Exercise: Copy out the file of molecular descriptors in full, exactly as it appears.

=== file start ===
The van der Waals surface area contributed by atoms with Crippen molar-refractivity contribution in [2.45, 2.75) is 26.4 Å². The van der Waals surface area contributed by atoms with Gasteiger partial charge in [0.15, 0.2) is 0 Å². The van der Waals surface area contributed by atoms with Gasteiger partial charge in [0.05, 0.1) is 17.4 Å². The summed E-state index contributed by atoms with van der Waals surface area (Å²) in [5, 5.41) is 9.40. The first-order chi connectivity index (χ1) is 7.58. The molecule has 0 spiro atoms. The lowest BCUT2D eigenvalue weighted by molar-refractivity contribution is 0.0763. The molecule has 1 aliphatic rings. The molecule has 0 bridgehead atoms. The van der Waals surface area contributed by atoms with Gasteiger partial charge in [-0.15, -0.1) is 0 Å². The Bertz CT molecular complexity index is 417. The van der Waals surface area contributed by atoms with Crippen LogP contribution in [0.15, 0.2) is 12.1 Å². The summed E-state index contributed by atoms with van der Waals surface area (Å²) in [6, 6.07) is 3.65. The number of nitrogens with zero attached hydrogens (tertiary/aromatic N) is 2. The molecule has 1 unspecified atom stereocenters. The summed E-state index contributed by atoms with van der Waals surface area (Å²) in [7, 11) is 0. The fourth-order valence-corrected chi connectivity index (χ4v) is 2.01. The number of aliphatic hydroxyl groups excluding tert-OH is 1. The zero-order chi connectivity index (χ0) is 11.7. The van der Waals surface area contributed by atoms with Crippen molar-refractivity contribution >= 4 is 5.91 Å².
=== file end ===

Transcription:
The van der Waals surface area contributed by atoms with Crippen molar-refractivity contribution in [2.45, 2.75) is 26.4 Å². The van der Waals surface area contributed by atoms with Gasteiger partial charge in [0.15, 0.2) is 0 Å². The van der Waals surface area contributed by atoms with Gasteiger partial charge in [0.05, 0.1) is 17.4 Å². The summed E-state index contributed by atoms with van der Waals surface area (Å²) in [5, 5.41) is 9.40. The first-order chi connectivity index (χ1) is 7.58. The molecule has 0 spiro atoms. The lowest BCUT2D eigenvalue weighted by molar-refractivity contribution is 0.0763. The molecule has 1 aliphatic rings. The molecule has 0 bridgehead atoms. The van der Waals surface area contributed by atoms with Gasteiger partial charge in [-0.15, -0.1) is 0 Å². The Bertz CT molecular complexity index is 417. The van der Waals surface area contributed by atoms with Crippen LogP contribution in [0.15, 0.2) is 12.1 Å². The summed E-state index contributed by atoms with van der Waals surface area (Å²) in [6, 6.07) is 3.65. The number of nitrogens with zero attached hydrogens (tertiary/aromatic N) is 2. The molecule has 1 unspecified atom stereocenters. The summed E-state index contributed by atoms with van der Waals surface area (Å²) in [7, 11) is 0. The fourth-order valence-corrected chi connectivity index (χ4v) is 2.01. The number of aliphatic hydroxyl groups excluding tert-OH is 1. The zero-order chi connectivity index (χ0) is 11.7. The van der Waals surface area contributed by atoms with Crippen molar-refractivity contribution >= 4 is 5.91 Å².